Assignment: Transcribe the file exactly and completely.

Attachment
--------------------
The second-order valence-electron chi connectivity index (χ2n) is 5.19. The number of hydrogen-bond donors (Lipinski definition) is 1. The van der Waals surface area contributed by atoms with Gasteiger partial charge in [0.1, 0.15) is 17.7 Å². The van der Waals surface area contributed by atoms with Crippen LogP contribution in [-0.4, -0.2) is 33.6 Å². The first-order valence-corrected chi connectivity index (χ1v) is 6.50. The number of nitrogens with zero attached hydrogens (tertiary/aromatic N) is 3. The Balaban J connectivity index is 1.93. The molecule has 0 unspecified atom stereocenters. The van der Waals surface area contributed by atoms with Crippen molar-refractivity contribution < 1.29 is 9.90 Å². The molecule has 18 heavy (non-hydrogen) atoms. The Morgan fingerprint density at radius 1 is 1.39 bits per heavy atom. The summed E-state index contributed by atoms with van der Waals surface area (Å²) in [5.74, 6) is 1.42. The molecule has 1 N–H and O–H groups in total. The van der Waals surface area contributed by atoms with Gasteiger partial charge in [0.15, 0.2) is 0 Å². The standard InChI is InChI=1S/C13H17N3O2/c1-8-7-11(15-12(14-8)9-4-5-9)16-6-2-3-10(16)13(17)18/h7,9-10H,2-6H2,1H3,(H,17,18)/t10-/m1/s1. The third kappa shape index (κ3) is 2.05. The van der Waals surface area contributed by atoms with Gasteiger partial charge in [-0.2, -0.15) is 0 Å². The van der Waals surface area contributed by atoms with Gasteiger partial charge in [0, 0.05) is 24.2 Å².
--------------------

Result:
The second-order valence-electron chi connectivity index (χ2n) is 5.19. The number of hydrogen-bond donors (Lipinski definition) is 1. The van der Waals surface area contributed by atoms with Gasteiger partial charge in [0.1, 0.15) is 17.7 Å². The van der Waals surface area contributed by atoms with Crippen LogP contribution in [-0.4, -0.2) is 33.6 Å². The first-order valence-corrected chi connectivity index (χ1v) is 6.50. The number of nitrogens with zero attached hydrogens (tertiary/aromatic N) is 3. The Balaban J connectivity index is 1.93. The molecule has 0 unspecified atom stereocenters. The van der Waals surface area contributed by atoms with Crippen molar-refractivity contribution < 1.29 is 9.90 Å². The molecule has 18 heavy (non-hydrogen) atoms. The Morgan fingerprint density at radius 1 is 1.39 bits per heavy atom. The summed E-state index contributed by atoms with van der Waals surface area (Å²) in [5.74, 6) is 1.42. The molecule has 1 N–H and O–H groups in total. The van der Waals surface area contributed by atoms with Gasteiger partial charge in [0.15, 0.2) is 0 Å². The standard InChI is InChI=1S/C13H17N3O2/c1-8-7-11(15-12(14-8)9-4-5-9)16-6-2-3-10(16)13(17)18/h7,9-10H,2-6H2,1H3,(H,17,18)/t10-/m1/s1. The third kappa shape index (κ3) is 2.05. The van der Waals surface area contributed by atoms with Gasteiger partial charge in [-0.2, -0.15) is 0 Å². The van der Waals surface area contributed by atoms with Gasteiger partial charge in [0, 0.05) is 24.2 Å².